The Morisky Medication Adherence Scale (MMAS-8) remains one of the most widely used mechanisms to assess patient adherence. Its translation and testing on languages in addition to English would be very useful in research and in practice.Objective
To translate and examine the psychometric properties of the Portuguese version of the structured self-report eight-item Morisky Medication Adherence Scale among patients with hypertension.Methods
The study was designed as a cross-sectional survey conducted in six Family Health Units of the Brazilian Unified Health System, in Maceió, between March 2011 and April 2012. After a standard “forward–backward” procedure to translate MMAS-8 into Portuguese, the questionnaire was applied to 937 patients with hypertension. Reliability was tested using a measure of internal consistency (Cronbach's alpha), and test–retest reliability. Validity was confirmed using known groups validity. Three levels of adherence were considered based on the following scores: 0 to <6 (low); 6 to <8 (medium); 8 (high).Results
The mean age of respondents was 57.1 years (SD = 12.7 years), and 71.5% were female. The mean number of prescribed antihypertensives per patient was 1.62 (SD = 0.67). The mean score for the medication adherence scale was 5.78 (SD = 1.88). Moderate internal consistency was found (Cronbach's alpha = 0.682), and test–retest reliability was satisfactory (Spearman's r = 0.928; P < 0.001). A significant relationship between MMAS-8 levels of adherence and BP control (chi-square, 8.281; P = 0.016) was found. 46.0%, 33.6%, and 20.4% of patients had low, medium, and high adherence, respectively. The self-report measure sensitivity, specificity, positive and negative predictive values were 86.1%, 31.2%, 57.4% and 68.3% respectively.Conclusions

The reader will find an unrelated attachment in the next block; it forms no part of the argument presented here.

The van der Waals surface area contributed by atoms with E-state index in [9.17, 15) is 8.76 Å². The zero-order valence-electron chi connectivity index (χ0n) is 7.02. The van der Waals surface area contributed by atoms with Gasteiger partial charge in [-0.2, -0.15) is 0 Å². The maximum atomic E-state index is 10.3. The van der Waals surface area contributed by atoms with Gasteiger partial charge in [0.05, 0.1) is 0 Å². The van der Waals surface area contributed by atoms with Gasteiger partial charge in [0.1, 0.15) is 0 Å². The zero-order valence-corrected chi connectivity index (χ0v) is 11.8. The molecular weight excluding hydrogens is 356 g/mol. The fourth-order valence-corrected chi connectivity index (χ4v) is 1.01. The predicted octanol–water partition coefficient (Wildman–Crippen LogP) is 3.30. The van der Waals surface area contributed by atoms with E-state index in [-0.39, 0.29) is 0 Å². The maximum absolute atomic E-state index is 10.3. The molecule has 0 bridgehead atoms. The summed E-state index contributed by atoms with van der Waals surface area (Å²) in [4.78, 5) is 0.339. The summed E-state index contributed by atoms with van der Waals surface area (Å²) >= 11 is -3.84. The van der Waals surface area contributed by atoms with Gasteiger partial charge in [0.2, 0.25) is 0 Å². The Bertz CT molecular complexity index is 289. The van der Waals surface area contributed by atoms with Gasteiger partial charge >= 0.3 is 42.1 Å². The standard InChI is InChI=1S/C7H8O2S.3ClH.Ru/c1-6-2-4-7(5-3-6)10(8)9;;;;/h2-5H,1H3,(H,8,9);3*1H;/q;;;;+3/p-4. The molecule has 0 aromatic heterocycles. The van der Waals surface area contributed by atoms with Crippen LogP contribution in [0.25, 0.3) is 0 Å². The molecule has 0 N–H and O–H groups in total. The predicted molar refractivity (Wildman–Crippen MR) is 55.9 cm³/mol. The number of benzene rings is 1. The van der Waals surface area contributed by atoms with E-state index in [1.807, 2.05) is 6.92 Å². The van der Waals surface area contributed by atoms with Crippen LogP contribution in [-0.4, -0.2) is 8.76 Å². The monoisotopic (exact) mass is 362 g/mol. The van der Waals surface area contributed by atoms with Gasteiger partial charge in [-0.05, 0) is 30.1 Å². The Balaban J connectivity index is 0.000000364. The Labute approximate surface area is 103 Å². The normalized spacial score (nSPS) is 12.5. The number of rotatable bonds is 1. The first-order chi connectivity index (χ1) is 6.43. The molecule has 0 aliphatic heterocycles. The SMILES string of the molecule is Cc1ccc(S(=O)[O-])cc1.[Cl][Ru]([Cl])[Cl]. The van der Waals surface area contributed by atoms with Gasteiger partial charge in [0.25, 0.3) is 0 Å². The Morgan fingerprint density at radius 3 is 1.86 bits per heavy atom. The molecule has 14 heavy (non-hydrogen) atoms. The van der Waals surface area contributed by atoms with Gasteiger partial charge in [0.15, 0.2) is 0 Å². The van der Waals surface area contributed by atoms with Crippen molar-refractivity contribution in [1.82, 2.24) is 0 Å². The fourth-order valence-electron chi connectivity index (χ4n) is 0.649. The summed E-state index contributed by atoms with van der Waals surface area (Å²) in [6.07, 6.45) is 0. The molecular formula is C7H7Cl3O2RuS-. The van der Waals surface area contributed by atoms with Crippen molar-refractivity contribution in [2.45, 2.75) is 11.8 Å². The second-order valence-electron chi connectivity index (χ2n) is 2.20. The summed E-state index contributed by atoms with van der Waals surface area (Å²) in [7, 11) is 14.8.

Psychometric evaluation of the Portuguese version of the MMAS-8 indicates that it is a reliable and valid measure to detect patients at risk of non-adherence. The MMAS-8 could still be used in routine care to support communication about the medication-taking behavior in hypertensive patients.